It’s not just the flu that’s going around…

H1N1 Influenza Virus. Image courtesy of the CDC.
H1N1 Influenza Virus.
Image courtesy of the CDC.

UPDATE: A major paper supporting the autoimmunity narcolepsy connection has been retracted, please see my update to this post here.

It’s been a pretty rough flu season. While my household has so far been lucky, (knocking on wood all over the house) many were knocked out of commission by this year’s influenza epidemic. Now, it turns out there’s more to be worried about than just catching the flu. A long range result of having the flu or having a flu vaccine can be development of narcolepsy…..What?!

Narcolepsy is a neurological condition in which your brain cannot regulate sleep and wake cycles appropriately. Narcoleptics can fall asleep at any time regardless of their current activity. Large-scale genetic studies have shown that narcolepsy has a strong association with mutations in the T cell receptor alpha locus. This surprising link to the immune system led to research that implicates auto-immune malfunction wherein a person’s immune system kills neurons expressing the protein hypocretin which is necessary to regulate wakefulness.

So now how is this related to the flu? After the H1N1 flu outbreak in 2009 there were new groups of narcoleptics diagnosed approximately 5-7 months after having the flu or receiving a flu shot. A particular batch of vaccine Pandemrix (which used two adjuvants to increase its effectiveness), administered in Europe, was linked with an increased risk of narcolepsy. There is a strong correlation between influenza infection (by natural means or particular vaccine preparations) and an increased risk of narcolepsy. Scientists and physicians don’t yet know exactly why this happens. Not everyone has the same risk level for developing narcolepsy post-infection; genetic susceptibility plays a large role. It’s possible that the antibodies your body makes to combat the flu also happen to recognize and attack the cells expressing hypocretin (and regulating wakefulness). While the immune system is excellent at making specific antibodies for each infection, there is always a possibility that these antibodies may also attack “self” cells.

While this may sound like an anti-vaccination storyline, it truly is not. The risk of dying from influenza (which can vary widely year to year, but in the US an average of 36,000 people die each year) is much greater than the risk of developing narcolepsy from the infection or the vaccination.  Swedish data shows that Pandemrix vaccination resulted in 3.6 additional narcolepsy cases per 100,000 vaccinated. For perspective, approximately 30 million people were immunized with the Pandemrix vaccine across Europe. If you don’t feel like breaking out the calculator and if the Swedish rate can be extrapolated to the entire population, this would result in approximately 1080 cases of narcolepsy versus about 85,000 deaths (if we extrapolate from the US rate). The use of adjuvants (thought to be responsible for the increased risk of narcolepsy) in flu vaccines is not licensed in the United States. It is much better to be vaccinated and not be sick at all!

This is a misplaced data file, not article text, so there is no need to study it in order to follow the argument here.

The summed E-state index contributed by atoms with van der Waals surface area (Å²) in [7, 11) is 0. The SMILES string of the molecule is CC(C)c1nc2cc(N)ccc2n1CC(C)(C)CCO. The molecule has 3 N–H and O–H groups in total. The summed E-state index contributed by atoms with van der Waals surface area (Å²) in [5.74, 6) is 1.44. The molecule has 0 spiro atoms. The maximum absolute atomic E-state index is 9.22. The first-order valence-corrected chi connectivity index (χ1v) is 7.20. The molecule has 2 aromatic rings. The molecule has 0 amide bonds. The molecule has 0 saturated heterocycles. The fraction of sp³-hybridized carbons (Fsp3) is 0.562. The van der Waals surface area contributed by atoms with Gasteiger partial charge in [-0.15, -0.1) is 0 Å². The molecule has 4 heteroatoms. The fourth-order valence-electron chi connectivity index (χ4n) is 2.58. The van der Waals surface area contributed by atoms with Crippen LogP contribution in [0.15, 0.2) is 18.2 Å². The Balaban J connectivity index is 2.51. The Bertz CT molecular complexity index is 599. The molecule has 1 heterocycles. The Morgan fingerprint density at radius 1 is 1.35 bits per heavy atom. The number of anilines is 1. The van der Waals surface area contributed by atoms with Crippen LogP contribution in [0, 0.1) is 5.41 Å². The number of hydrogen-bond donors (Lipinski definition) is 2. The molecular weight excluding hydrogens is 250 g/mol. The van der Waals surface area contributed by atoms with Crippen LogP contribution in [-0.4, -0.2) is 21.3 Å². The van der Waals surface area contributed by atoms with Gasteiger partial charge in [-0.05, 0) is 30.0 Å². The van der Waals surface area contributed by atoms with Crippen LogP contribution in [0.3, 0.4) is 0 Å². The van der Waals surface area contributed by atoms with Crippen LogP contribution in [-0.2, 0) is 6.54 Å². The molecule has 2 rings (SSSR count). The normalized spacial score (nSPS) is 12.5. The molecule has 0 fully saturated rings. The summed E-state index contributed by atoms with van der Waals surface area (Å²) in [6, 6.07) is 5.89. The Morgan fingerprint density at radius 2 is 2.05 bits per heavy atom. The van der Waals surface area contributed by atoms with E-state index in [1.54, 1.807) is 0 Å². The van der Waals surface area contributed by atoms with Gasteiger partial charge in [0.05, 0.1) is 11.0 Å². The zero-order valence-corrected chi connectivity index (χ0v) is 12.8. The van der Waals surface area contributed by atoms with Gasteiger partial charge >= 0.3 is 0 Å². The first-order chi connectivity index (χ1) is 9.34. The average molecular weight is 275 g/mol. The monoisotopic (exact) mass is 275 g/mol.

4 thoughts on “It’s not just the flu that’s going around…”

  1. Do you care to place odds on the chance that this is true? I say it’s 1/1000. These studies are just too arbitrary. Basically, they cover very specific populations over very specific time periods. Their samples are often pretty small. I’m thinking “post-hoc” and “publication bias”.

    It’s probably worthwhile to do an inexpensive follow up study, such as combing through existing medical records to see if the correlation persists across societies and across years. My expectation is that it won’t. I wouldn’t stake my career on it, and I wouldn’t award a grant worth more than $100,000 to do a follow up.

  2. FWIW, I pulled up the CDC comment on this:

    These various studies seem to contradict each other. For instance, the CHinese study reports that the onset of narcolepsy has a seasonal pattern. That observation seems to be absent from the Finnish, Swedish, and American studies. Indeed, if that pattern did exist, I think it would be difficult for them to have attributed any effect to the vaccination in 2009 because it would be swamped in the natural variation.

    All we have is a correlational study showing some (possibly random) difference between kids who got vaccinated and kids who didn’t. How is that evidence that the vaccination caused narcolepsy? Are there no systematic differences between kids who get vaccinated and kids who don’t? We seem to know next to nothing about this disease (e.g. is onset seasonal?), yet some people are willing to jump to conclusions about its cause based on what is essentially anecdotal data.

  3. While I agree that the studies were performed post-hoc, I do think that there is truth in the findings. The data are not necessarily contradictory in that the Chinese study was only focused on natural influenza infection and could therefore infer something about seasonality. The other studies focused more on the vaccine angle and therefore couldn’t make any statements about seasonality.
    The main point is that something about influenza infection or overactivation of the immune system by a vaccination can possibly contribute to the autoimmune origins of narcolepsy. This research is still in its infancy and I’m looking forward to seeing more definitive data on the topic.

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